Valerie was taken from her family in Maree, along with her sisters, and subsequently placed in the Umeewarra Mission. A proud Wangkangurru/Lower Southern Arrernte woman, she put Native Title meetings before her health, travelling across the vast country of South Australia, Queensland and the Northern Territory to attend them. She was proud when, on the 3rd of October 2014, the Wangkangurru Native Title claim received a Consent Determination ruling, returning rights to 79,600 square kilometres of land to the original people of this country. In the face of advanced cancer, Valerie stands strong and proud, knowing she has lived a life of meaning.
That’s not my mother, 2018 by Rosa Spring Voss
Rosa Spring Voss is a burgeoning photographer and an overall wondrously talented human who is currently making photographs in Melbourne. Her portrait is a beautiful reflection and capture of the malleable and evolving relationship with her mother, Victoria.
I didn’t realise until two months ago that my mother, Victoria Spring, is my Mona Lisa. As a successful designer and a charismatic personality, people are constantly gravitating towards her, but, like da Vinci’s masterpiece, greater complexities rest beneath. As a child, all I could see was my caretaker; however, as I became an adult myself, it was a great shock to realise that my mother had flaws. Why must so many women only wear this one hat? This photograph is a celebration of uncompromising strength and love for an exceptional human being, who also happens to be my mother.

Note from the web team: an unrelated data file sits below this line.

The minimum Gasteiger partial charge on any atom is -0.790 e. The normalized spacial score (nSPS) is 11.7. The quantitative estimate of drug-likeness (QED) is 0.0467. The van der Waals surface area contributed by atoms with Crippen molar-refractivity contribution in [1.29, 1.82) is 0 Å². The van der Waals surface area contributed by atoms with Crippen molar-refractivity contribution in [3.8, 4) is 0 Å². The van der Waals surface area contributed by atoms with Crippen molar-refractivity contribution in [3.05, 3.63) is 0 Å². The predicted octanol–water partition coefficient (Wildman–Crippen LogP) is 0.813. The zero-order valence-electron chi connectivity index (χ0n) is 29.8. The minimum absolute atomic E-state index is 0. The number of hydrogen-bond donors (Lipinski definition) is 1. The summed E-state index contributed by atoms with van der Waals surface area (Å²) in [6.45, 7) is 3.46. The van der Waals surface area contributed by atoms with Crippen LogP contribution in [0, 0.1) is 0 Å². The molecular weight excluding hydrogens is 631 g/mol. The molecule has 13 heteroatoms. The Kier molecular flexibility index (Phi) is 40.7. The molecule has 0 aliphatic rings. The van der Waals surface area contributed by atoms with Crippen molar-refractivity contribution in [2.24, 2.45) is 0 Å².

Greta In Her Kitchen, 36 weeks., 2018 by Alana Holmberg
Alana Holmberg has created serene and intimate portraiture for years and her work is celebrated in both the commercial and fine art realms. In a year her work focused on photographing her family Alana made this divine portrait of her sister, pregnant in her kitchen. I love so many aspects of this photo, the calm, the iconically (to me) Australian kitchen, the dishes, the light in her hair. A still and vividly alive portrait.
Pregnancy carried my sister into a new chapter of her life and she welcomed it warmly. Effortlessly. Ready for things to change. We’d spent much of our late twenties debating the ‘right time’, if there was even such a thing, but she’d found it. This portrait is an attempt to depict the tranquillity in Greta’s transition into motherhood, and her trust in the future.
Alex, 2018 by Michael Murchie
Michael Murchie is a devout lover of natural light and shooting outside the studio. His portrait of Alex is a beautiful example of that golden moment before the sun falls asleep.
Helen Garner in her kitchen, 2018 by Mia Mala McDonald
Mia Mala McDonald creates portraits on location around the country and has snapped a plethora of important and talented Australians. Her portrait of Helen Garner is a fitting representation of both Mia’s work and Helen’s character. Shot in Helen’s kitchen in front of ‘her favourite tiles’. The portrait displays effective and gentle use of strong flash in what I imagine was a tight space. Seeing Helen’s favourite blue tiles in the background and I cannot help but think of her descriptions of Fitzroy Pools in her significant novel Monkey Grip.
Australian writer Helen Garner sits on her kitchen bench in front of her favourite tiles.
You can view all of the finalists and their artist statements on the National Photographic Portrait Prize website over here. For a list of competitions that you yourself should enter, read our pick of the photography competitions over here. Good luck to all the finalists!